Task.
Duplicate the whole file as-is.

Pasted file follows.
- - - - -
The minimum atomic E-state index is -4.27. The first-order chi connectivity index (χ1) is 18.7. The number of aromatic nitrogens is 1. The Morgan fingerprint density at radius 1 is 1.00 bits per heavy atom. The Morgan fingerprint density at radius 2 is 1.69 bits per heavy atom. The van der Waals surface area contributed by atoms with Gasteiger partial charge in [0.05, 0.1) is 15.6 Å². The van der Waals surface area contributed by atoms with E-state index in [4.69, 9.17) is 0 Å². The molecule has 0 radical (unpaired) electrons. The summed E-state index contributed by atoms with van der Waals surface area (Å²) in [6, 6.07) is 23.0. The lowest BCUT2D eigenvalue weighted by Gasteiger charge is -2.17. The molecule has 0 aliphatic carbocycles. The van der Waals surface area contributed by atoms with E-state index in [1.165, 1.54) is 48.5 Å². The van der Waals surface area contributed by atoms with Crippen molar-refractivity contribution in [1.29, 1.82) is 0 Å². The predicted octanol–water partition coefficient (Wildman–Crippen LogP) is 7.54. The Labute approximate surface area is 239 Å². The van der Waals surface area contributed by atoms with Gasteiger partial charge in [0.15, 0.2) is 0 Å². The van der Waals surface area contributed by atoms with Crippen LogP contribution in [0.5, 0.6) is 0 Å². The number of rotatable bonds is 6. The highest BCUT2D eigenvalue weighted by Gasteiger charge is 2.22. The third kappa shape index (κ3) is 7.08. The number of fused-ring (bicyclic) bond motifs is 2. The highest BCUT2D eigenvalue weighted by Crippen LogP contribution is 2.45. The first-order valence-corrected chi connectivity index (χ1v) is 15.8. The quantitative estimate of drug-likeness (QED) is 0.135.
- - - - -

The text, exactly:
The minimum atomic E-state index is -4.27. The first-order chi connectivity index (χ1) is 18.7. The number of aromatic nitrogens is 1. The Morgan fingerprint density at radius 1 is 1.00 bits per heavy atom. The Morgan fingerprint density at radius 2 is 1.69 bits per heavy atom. The van der Waals surface area contributed by atoms with Gasteiger partial charge in [0.05, 0.1) is 15.6 Å². The van der Waals surface area contributed by atoms with E-state index in [4.69, 9.17) is 0 Å². The molecule has 0 radical (unpaired) electrons. The summed E-state index contributed by atoms with van der Waals surface area (Å²) in [6, 6.07) is 23.0. The lowest BCUT2D eigenvalue weighted by Gasteiger charge is -2.17. The molecule has 0 aliphatic carbocycles. The van der Waals surface area contributed by atoms with E-state index in [1.165, 1.54) is 48.5 Å². The van der Waals surface area contributed by atoms with Crippen molar-refractivity contribution in [1.29, 1.82) is 0 Å². The predicted octanol–water partition coefficient (Wildman–Crippen LogP) is 7.54. The Labute approximate surface area is 239 Å². The van der Waals surface area contributed by atoms with Gasteiger partial charge in [0.15, 0.2) is 0 Å². The van der Waals surface area contributed by atoms with Crippen LogP contribution in [0.5, 0.6) is 0 Å². The number of rotatable bonds is 6. The highest BCUT2D eigenvalue weighted by Gasteiger charge is 2.22. The third kappa shape index (κ3) is 7.08. The number of fused-ring (bicyclic) bond motifs is 2. The highest BCUT2D eigenvalue weighted by Crippen LogP contribution is 2.45. The first-order valence-corrected chi connectivity index (χ1v) is 15.8. The quantitative estimate of drug-likeness (QED) is 0.135.